When academics in Britain and elsewhere discuss the brain drain, they are normally worrying about the loss of high-flyers to the US. But lecturers'
unions were right to remind us this week that the growth of UK higher education could damage universities in developing countries. The unions' report focuses on Africa, but it could also have cited parts of Eastern Europe and other regions where academic recruiters are active.
Unesco has expressed similar concerns about the Balkan states, for example.
There is no labour market that is more international than higher education and no likelihood that protectionism would turn back the tide.
That said, however, there are both moral and pragmatic reasons to heed the unions' warnings. It is in no one's interests - even in universities such as those in the UK that are coming to rely on overseas talent - for higher education in Africa and other affected regions to be permanently deprived of the people who could invigorate the education system and the economy.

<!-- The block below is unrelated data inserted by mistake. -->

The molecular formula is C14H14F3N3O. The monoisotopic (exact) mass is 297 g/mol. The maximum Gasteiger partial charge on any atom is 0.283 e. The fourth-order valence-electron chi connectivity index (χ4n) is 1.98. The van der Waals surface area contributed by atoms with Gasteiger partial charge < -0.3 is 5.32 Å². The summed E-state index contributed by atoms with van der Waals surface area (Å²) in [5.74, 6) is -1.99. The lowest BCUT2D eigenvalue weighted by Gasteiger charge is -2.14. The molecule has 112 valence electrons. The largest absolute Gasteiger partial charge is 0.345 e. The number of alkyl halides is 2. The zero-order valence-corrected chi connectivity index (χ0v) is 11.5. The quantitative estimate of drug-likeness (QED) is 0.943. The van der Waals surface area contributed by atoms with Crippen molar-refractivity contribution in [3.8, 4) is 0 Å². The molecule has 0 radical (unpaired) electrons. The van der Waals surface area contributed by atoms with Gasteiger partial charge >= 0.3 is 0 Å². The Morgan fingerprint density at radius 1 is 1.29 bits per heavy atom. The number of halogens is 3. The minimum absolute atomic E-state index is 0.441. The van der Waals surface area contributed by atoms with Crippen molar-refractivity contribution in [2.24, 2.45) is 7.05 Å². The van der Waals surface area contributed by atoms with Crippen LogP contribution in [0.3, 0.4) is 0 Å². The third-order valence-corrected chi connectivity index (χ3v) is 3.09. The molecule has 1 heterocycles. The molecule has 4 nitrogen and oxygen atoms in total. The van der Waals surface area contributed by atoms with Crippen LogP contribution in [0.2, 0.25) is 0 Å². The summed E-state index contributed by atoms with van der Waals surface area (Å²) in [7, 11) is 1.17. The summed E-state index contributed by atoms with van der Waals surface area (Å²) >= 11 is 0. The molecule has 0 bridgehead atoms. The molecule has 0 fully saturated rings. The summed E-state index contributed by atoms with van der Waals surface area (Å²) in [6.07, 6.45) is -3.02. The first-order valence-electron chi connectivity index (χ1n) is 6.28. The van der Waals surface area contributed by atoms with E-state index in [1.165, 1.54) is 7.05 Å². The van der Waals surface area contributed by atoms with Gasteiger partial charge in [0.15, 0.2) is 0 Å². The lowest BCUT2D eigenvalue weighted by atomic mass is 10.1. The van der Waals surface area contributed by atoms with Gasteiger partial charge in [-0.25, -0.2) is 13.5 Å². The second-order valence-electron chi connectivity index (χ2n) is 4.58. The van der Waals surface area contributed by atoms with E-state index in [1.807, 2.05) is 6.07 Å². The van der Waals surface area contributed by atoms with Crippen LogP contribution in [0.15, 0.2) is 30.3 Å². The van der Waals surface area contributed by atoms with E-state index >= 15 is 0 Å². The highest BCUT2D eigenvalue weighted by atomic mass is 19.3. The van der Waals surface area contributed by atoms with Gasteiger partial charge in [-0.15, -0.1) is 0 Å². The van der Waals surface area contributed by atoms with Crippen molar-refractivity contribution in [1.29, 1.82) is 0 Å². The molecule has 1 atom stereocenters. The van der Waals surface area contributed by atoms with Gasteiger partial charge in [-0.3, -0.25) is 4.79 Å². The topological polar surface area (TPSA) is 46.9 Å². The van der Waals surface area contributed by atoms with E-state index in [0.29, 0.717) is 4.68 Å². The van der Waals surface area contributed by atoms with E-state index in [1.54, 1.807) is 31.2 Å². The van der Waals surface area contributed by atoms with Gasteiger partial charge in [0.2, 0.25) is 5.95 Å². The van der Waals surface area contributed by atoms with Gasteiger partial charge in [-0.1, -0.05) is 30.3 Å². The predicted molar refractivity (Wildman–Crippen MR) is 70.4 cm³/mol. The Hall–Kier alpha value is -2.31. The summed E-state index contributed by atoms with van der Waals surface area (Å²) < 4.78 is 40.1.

Many of the leading lights in developing countries will always want to further their careers overseas (and it would be incongruous for a union to deny them). The challenge for their home universities is to attract at least some of them back in later life - which is a realistic goal for the poorest nations only with help from the wealthy.
Some recommendations in this week's report would make a contribution. The development of international protocols for recruitment, such as those operating in the National Health Service, for example, would offer some protection. Academic exchanges are also valuable, although previous attempts at partnership schemes have had limited success. Bureaucratic solutions, such as a levy on overseas student fees, would almost certainly be resisted by UK universities.
Probably the best hope of real progress lies in the "renaissance" proposals for higher, as well as basic, education from Tony Blair's Commission for Africa. Although the G8 predictably sidestepped the recommendation to pump $500 million (£280 million) a year for a decade into African universities, the basis of a plan remains. The World Bank and other aid agencies have acknowledged the value of higher education to developing countries. There will be understandable anxieties about pouring aid on such a scale into unstable areas, but the universities are often the best-regulated institutions in those countries. The unions' efforts would be best directed at reviving pressure for some version of the commission's plans. Anything less than a full-blooded, multinational approach will be tinkering with the problem.